Modafinil was first developed and marketed in France as a treatment for narcolepsy. Subsequently, it also received US Food and Drug Administration approval for the treatment of obstructive sleep apnoea and shift work sleep disorder[3]. Sold globally under various brand names such as Provigil, Modavigil and Modiodal, modafinil has become more well known for its extensive off-label use as a smart drug[1]. The Oxford-Harvard review empirically confirmed what the pill-popping students and professors have long suspected: modafinil beneficially enhances cognition. Although the results of the review were far from black and white, the authors concluded that “modafinil exerts a complex effect on cognitive domains, in general driving benefits in attention and memory through enhancement of higher executive functions”[2]. Furthermore, modafinil appeared to be particularly beneficial when participants were asked to complete more complex cognitive tasks.

The vast majority (78%) of studies reported that there were no safety issues. When side effects were reported, they tended to be limited to a small number of participants and included symptoms such as insomnia, headache, stomach ache and dry mouth. In short, as in previous studies, modafinil was associated with low risk of abuse and limited side effects, all of which were well tolerated and reversible[2],[4]. Modafinil, at least in the short term, appears to be safe.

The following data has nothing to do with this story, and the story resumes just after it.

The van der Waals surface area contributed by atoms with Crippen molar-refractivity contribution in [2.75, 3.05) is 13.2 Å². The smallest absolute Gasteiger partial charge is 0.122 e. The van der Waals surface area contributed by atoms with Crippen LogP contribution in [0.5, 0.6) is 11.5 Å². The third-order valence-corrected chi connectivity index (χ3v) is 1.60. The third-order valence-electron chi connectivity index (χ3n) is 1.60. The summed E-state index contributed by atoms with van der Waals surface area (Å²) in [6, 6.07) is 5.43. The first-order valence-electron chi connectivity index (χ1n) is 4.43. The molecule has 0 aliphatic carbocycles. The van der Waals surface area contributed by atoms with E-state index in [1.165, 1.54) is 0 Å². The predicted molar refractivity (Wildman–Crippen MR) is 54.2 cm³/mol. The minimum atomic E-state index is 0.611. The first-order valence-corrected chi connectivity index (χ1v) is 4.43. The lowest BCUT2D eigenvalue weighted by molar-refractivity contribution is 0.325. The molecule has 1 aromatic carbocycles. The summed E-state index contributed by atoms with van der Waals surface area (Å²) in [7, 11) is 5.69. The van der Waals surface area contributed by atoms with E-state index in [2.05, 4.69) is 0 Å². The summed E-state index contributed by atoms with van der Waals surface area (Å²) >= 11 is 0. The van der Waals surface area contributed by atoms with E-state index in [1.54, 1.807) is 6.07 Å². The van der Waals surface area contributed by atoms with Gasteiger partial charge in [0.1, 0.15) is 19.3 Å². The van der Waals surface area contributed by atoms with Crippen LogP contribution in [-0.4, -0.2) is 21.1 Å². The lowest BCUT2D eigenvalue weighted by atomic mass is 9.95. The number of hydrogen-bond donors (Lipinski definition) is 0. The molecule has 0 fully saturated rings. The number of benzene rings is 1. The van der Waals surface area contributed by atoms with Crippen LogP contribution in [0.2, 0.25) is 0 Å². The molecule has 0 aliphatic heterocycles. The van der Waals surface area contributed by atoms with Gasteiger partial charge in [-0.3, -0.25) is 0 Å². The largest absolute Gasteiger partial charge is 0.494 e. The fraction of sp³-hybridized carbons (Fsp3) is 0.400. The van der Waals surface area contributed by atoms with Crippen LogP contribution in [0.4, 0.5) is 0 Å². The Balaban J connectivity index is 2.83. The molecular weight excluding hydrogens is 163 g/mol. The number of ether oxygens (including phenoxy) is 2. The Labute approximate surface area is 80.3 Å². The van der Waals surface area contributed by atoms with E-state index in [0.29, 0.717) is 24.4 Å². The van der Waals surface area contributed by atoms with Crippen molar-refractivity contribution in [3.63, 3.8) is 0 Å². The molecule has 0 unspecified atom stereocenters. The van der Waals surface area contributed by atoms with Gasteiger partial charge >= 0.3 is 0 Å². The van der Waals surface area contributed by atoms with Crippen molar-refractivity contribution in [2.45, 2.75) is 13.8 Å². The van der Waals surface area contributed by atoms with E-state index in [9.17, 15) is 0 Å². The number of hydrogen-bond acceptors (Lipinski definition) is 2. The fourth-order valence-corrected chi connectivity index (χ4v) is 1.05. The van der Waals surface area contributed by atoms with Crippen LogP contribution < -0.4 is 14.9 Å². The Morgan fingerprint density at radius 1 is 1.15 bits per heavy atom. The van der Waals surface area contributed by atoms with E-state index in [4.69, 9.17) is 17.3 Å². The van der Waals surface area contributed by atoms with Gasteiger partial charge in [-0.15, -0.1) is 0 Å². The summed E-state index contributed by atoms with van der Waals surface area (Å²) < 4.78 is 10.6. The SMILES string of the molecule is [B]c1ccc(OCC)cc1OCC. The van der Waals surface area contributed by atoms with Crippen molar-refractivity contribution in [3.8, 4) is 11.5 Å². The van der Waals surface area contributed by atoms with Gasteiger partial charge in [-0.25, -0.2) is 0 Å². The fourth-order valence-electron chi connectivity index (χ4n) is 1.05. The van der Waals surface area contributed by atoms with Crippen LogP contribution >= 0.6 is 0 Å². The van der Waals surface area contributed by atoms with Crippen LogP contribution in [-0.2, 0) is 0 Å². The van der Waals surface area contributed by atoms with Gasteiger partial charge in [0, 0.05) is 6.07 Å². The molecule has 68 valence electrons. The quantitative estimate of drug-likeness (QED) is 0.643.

This review opens up the question of modafinil’s legitimate, society-wide use as a cognitive neuroenhancer, be that in the form of a smart pill, or even as the active agent in a hypothetical new “study drink”. Modafinil is already widely used or misused (depending on your position) on university campuses. A recent survey by a team at King’s College London reported that 9.4% of 877 students surveyed had used either modafinil, Adderall (amfetamine and dextroamfetamine) or Ritalin (methylphenidate) at least once[5]. While 9.4% is a far cry from media reports suggesting smart drug use is “rife” in British universities[6], there is undoubtedly an ethical issue emerging.

Is it cheating?

At the Seoul Olympics in 1988, 100m sprinter Ben Johnson was unceremoniously stripped of his gold medal and world record. His crime? He tested positive for the performance-enhancing anabolic steroid, stanozolol. Should today’s student scoring high in her exam and subsequently testing positive for a known cognitive enhancer be similarly stripped of her accolade?

At the inquiry sparked by the Ben Johnson doping scandal, Johnson’s coach argued that doping was widespread within athletics, and that Johnson had to use steroids to remain on equal terms with the other top athletes known to be benefiting from such performance-enhancing substances.